THE BLOG
01/26/2015 02:12 pm ET Updated Mar 28, 2015

3 Health Expenses That Will Wreck Millennials' Finances (And What You Can Do About Them)

Sure, a visit to the doctor's office might be expensive, but don't bet on it being your largest health expense of the year - even if you're a young, healthy millennial. Taking an optimistic view of your future medical expenses might end up costing you more down the road.

"By definition, millennials think they are extremely invincible," says Dr. Dinesh Kumar, chief medical officer of HealthCare Partners. "They don't think they need health care."

As it turns out, many millennials struggle to cover basic health expenses. Over three in 10 millennials report having unpaid medical bills, according to a 2014 report by the Financial Industry Regulatory Authority. For these young people, unplanned medical expenses can be a huge burden on top of other financial obligations, such as student loans, rent and daily expenses. That's where planning ahead can make a difference.

Here are some health expenses for which millennials should prepare:

1. Recovering from an accident

Accidents happen every day - on the road, in the workplace, at home - and it's easy to get caught off guard by the medical expenses that follow.

"It's not unusual in this day and time to go to the ER for an hour and get a bill for $15,000," says Pat Palmer of Medical Billing Advocates of America. She adds that hospital stays are often even more expensive.

In addition to receiving large medical bills, you might also end up missing work because of your injuries, and that could eat even further into your finances.

What you can do: For surgical procedures, hospital stays or other major expenses, request itemized receipts from your health care provider. If you come across errors, such as duplicated charges (here's a list of more common errors), dispute them. Don't be afraid to appeal denied insurance claims, Palmer urges. If all that doesn't bring your costs down, consider hiring a medical billing advocate expert to get your medical costs down to a fair, affordable rate.

In the meantime, work on increasing your emergency fund. This will make it easier for you to cover basic living costs if you need to take unpaid time off work.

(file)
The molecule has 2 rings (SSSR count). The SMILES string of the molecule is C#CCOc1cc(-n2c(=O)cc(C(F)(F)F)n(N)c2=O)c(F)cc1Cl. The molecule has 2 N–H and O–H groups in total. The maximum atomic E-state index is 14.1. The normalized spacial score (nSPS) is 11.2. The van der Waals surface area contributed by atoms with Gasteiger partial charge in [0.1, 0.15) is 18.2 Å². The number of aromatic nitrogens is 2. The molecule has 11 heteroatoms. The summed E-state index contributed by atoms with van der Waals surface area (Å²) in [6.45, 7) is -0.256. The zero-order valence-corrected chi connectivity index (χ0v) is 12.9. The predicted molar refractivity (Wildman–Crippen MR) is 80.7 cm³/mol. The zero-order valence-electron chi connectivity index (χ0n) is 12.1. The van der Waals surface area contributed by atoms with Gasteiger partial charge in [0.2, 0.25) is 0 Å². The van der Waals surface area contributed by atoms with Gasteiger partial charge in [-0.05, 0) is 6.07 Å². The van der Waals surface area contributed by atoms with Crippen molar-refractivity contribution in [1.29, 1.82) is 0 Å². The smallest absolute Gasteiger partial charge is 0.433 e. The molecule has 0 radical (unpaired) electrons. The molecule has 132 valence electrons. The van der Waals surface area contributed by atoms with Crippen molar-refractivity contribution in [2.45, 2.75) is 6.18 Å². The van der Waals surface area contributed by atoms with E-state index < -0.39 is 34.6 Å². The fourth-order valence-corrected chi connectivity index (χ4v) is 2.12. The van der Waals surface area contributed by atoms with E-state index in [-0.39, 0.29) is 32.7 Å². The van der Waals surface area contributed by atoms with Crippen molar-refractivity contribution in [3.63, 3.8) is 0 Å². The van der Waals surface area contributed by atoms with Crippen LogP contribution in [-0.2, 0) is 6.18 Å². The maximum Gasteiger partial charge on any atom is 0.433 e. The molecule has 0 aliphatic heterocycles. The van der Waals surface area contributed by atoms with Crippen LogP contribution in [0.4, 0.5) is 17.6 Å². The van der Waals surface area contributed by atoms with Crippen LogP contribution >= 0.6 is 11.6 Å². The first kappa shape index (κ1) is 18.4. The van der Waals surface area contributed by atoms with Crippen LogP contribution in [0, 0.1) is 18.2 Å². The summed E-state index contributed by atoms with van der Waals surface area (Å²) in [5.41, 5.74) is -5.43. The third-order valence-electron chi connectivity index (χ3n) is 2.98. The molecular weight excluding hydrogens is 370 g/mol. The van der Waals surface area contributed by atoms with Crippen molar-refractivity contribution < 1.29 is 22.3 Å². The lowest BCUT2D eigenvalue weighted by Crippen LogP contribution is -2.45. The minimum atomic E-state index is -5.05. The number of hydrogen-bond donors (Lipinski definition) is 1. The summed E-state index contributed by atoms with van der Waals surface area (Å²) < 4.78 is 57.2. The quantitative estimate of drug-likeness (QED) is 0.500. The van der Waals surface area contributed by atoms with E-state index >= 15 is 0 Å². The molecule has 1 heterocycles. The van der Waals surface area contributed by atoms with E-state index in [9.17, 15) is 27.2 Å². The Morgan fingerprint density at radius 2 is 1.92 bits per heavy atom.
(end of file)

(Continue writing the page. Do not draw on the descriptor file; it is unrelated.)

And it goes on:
2. Developing a chronic disease

Millennials ages 18 to 29 run a higher risk of developing certain chronic diseases, Kumar says - and these conditions can come at a high cost. "It's a risk factor," he says. "Cancers occur in that age group. Lymphomas occur. Breast cancer can happen with familial predisposition to cancer in that age group."

Medical conditions such as these can easily derail a person's finances. Younger cancer patients, in particular, are two to five times more likely to declare bankruptcy than cancer patients over age 65, according to a 2013 study published in the journal Health Affairs. Chemotherapy and other associated treatments can take a big chunk out of your monthly budget.

What you can do: If you need ongoing care, try to get a plan that allows you to communicate with your doctor by email or phone for free so you can get the attention you need while saving time and money on copayments. If you're uninsured or have a high-deductible plan, compare prices for procedures at different hospitals to make sure you're getting the best deal and look for online resources to minimize the cost of prescription drugs.

Consider setting up a flexible spending account (FSA) through your employer or a health savings account (HSA) on your own if you expect a lot of out-of-pocket health expenses. Using these pre-tax dollars can help you trim your medical costs.

3. Losing your job-based health insurance

Whether you get laid off or decide to search for a new job, there may be a time in your 20's or early 30's when you lose your job-based health benefits. If this happens and you can't immediately enroll in your new workplace's health insurance plan, you'll have to decide how you want to cover your medical expenses.

What you can do: If you lose your job-based coverage, you can request a continuation of coverage through the Consolidated Omnibus Budget Reconciliation Act, buy a health care plan on healthcare.gov or pay a penalty and remain uninsured.

Before opting for a high-deductible plan, weigh your options. Can you afford a lower-deductible plan? Consider making the change. If not, be prepared to negotiate your medical bills so you won't end up with charges you can't afford.

If you're uninsured, "always ask for the uninsured discount," Palmer says. The uninsured discount typically ranges from 35% to 50%, she notes, and is often available to people who have high-deductible plans, as well.

"You're fortunate if you're healthy and you don't have to use the health care system," she says. "But the more you can educate yourself about the industry, the more money you'll save."

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